In a dimmed room in Sellery Hall, home of the Entrepreneurial Residential Learning Community (ERLC), students rifle through piles of throwaway objects stacked on tables, looking for something to inspire an innovative product entry for the 100-Hour Challenge. The competition challenges UW-Madison students to create a valuable, innovative or socially beneficial business idea in less than 100 hours.
“Students here are looking for an opportunity to express their creativity, to build something,” says Sari Judge, housing program coordinator for ERLC. “They really see inspiration in the objects. Some of the students sit down right away and start working.”
More than 40 teams entered the competition, which is open to students across all age groups, majors, and UW campuses, but only 17 completed the objective: create a usable product and upload a video of the finished work for a chance to win a cash prize. Wisconsin School of Business BBA students get something more out of the challenge–credit toward The Compass Program™ requirement.
Founded in 2007, the 100-Hour Challenge was originally funded by a grant from the Kaufman Foundation, part of a larger gift to help UW-Madison create an entrepreneurial ecosystem on campus. Although the grant expired in 2011, the ERLC has continued to host the event, which provides students with a unique applied learning opportunity.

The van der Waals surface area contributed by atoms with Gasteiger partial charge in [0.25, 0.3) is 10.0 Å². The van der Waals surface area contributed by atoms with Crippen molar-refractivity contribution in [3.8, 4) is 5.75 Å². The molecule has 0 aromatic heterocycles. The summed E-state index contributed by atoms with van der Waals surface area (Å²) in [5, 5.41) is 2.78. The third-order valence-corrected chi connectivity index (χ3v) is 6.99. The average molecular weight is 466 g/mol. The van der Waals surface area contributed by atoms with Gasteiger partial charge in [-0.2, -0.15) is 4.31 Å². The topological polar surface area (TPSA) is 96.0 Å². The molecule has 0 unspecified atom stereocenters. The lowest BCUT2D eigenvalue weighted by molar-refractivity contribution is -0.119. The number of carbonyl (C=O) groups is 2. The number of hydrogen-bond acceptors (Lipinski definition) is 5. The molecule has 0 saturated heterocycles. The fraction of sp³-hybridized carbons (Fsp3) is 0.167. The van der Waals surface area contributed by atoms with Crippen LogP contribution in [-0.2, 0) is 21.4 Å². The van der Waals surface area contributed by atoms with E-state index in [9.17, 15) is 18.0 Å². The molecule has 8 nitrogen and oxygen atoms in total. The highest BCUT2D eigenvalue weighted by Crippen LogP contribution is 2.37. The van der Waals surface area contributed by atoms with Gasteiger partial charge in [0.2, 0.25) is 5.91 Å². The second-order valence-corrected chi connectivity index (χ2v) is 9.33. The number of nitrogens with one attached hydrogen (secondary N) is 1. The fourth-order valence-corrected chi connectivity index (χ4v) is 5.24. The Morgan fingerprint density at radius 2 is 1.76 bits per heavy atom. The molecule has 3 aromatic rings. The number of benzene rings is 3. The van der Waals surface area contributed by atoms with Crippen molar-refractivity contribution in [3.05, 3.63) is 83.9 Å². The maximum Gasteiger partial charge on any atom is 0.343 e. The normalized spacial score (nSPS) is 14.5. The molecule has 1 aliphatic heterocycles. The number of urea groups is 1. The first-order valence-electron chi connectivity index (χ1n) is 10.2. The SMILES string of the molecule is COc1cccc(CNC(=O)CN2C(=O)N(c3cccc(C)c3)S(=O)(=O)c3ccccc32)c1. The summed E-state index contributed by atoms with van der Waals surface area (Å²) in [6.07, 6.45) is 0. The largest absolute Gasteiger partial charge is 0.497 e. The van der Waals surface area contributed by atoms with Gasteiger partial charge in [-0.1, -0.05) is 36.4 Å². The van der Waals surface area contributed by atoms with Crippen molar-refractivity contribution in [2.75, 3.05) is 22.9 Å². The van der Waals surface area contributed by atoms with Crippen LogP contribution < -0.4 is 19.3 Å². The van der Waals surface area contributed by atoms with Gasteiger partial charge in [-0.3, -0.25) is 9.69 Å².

“The Entrepreneurial Residential Learning Community has a variety of students residing there who are interested in majors ranging from engineering and education to political science and business,” says John Surdyk, director of Initiative for Studies in Transformational Entrepreneurship (INSITE). “With leadership from the Wisconsin School of Business faculty and the support of our dean, we have been able to provide an environment that provides in-class instruction as well as applied learning opportunities like the 100-Hour Challenge to students across the university.”
Students began work November 13 and had the opportunity to construct their products at Sector67 and Garage Physics, collaborative work and manufacturing spaces in Madison. Completed video pitches for the products were due November 17. Three groups of judges evaluated student submissions in three categories: potential revenue value, creativity, and social value.
“If you look at what the students are doing in the videos, occasionally they will confess to failures along the way,” Surdyk says. “Students will develop or pursue an idea, stumble, and then think of ways to work around those obstacles. That kind of perseverance is really important if you want to be successful as an entrepreneur. It’s helpful to be creative, but it’s important to be persistent, and this competition brings those skills forward.”
View the winning videos and products on the ERLC website.